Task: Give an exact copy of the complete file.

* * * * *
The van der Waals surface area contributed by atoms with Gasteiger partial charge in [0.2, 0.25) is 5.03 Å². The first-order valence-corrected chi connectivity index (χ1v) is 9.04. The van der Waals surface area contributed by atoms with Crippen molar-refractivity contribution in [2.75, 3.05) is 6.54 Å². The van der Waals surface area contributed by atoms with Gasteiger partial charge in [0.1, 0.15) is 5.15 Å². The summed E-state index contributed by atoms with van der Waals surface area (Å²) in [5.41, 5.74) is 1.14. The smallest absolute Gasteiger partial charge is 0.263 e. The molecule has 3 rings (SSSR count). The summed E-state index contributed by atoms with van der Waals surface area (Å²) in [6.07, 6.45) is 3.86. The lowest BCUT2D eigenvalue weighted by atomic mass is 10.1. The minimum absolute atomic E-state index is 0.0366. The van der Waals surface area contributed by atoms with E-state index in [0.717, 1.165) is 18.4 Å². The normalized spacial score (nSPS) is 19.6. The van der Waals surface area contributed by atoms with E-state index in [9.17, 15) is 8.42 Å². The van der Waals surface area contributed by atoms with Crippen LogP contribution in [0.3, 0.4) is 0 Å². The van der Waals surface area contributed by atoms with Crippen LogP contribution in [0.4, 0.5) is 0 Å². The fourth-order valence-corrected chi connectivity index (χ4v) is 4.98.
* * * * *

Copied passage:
The van der Waals surface area contributed by atoms with Gasteiger partial charge in [0.2, 0.25) is 5.03 Å². The first-order valence-corrected chi connectivity index (χ1v) is 9.04. The van der Waals surface area contributed by atoms with Crippen molar-refractivity contribution in [2.75, 3.05) is 6.54 Å². The van der Waals surface area contributed by atoms with Gasteiger partial charge in [0.1, 0.15) is 5.15 Å². The summed E-state index contributed by atoms with van der Waals surface area (Å²) in [5.41, 5.74) is 1.14. The smallest absolute Gasteiger partial charge is 0.263 e. The molecule has 3 rings (SSSR count). The summed E-state index contributed by atoms with van der Waals surface area (Å²) in [6.07, 6.45) is 3.86. The lowest BCUT2D eigenvalue weighted by atomic mass is 10.1. The minimum absolute atomic E-state index is 0.0366. The van der Waals surface area contributed by atoms with E-state index in [0.717, 1.165) is 18.4 Å². The normalized spacial score (nSPS) is 19.6. The van der Waals surface area contributed by atoms with E-state index in [9.17, 15) is 8.42 Å². The van der Waals surface area contributed by atoms with Crippen LogP contribution in [0.3, 0.4) is 0 Å². The van der Waals surface area contributed by atoms with Crippen LogP contribution in [0.4, 0.5) is 0 Å². The fourth-order valence-corrected chi connectivity index (χ4v) is 4.98.